Microsoft rolls out Windows update after discovery of major vulnerability

The security flaw could help hackers intercept communications.

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Ahead of its first Patch Tuesday of 2020, Microsoft is rumored to be releasing a fix for an “extraordinarily serious security vulnerability,” according to KrebsOnSecurity. The component in question is present in all current forms of Windows operating systems, all the way back to Windows NT 4.0.

Today is also the last day for Windows 7 support — which means the operating system will still receive this important update.

Shipped ahead of time to the military? — KrebsOnSecurity has also received reports that the patch was sent ahead of time to important internet infrastructure organizations like the U.S. military. Microsoft has stated that any advanced patches are for testing purposes only and are not to be applied to live environments.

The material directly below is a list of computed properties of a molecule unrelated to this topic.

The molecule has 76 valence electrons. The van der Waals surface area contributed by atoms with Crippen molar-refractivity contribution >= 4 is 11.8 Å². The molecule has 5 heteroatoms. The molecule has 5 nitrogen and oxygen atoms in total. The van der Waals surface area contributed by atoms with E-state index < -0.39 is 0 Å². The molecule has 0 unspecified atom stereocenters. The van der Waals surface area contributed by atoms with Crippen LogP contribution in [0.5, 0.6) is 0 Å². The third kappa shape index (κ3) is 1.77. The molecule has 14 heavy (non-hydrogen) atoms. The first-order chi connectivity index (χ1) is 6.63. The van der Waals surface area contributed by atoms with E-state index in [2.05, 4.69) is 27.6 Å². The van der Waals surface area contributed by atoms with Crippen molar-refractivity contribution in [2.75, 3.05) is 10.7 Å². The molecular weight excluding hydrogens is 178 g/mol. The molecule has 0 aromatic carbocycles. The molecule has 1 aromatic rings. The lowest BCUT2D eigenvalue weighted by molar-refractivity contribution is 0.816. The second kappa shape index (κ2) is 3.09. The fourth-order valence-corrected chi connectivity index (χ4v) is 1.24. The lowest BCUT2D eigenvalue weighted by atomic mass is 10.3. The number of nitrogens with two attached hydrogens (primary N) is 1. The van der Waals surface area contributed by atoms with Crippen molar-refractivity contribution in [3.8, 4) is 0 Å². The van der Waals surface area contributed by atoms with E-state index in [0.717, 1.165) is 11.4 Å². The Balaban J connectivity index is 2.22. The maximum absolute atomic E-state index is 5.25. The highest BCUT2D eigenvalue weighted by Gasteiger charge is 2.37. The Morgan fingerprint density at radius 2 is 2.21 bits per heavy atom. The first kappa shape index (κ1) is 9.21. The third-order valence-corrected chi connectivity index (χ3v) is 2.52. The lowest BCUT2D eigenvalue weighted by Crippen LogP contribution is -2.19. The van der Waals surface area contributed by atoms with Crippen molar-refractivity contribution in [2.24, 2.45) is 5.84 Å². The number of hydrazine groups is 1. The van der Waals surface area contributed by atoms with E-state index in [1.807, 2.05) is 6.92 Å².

The patch also lines up almost exactly with a report that the NSA’s Director of Cybersecurity will be hosting a call with the news media to “provide advanced notification of a current NSA cybersecurity issue. Coincidence?

Rumors abound — The rumblings of an important update seem to have begun with a tweet by Will Dormann, a vulnerability analyst at the CERT. Dormann says users should “pay very close attention” to installing the update as quickly as possible.

Other users replied with similar notices. One user who works for a federal agency reported receiving emails specifically mentioning that all users must perform Windows updates on Tuesday.

Microsoft won’t discuss details — When asked for comment, Microsoft responded by stating that it does not discuss the details of vulnerabilities before an update has been made available.

Update: The NSA revealed this afternoon that the organization did, in fact, discover the vulnerability, which could be used to allow hackers to intercept secure communications. The NSA warned Microsoft about the flaw so it could update accordingly. Microsoft has stated that it hasn't seen any evidence of the flaw being used by hackers. A fix is now available to all users through the Windows Update console.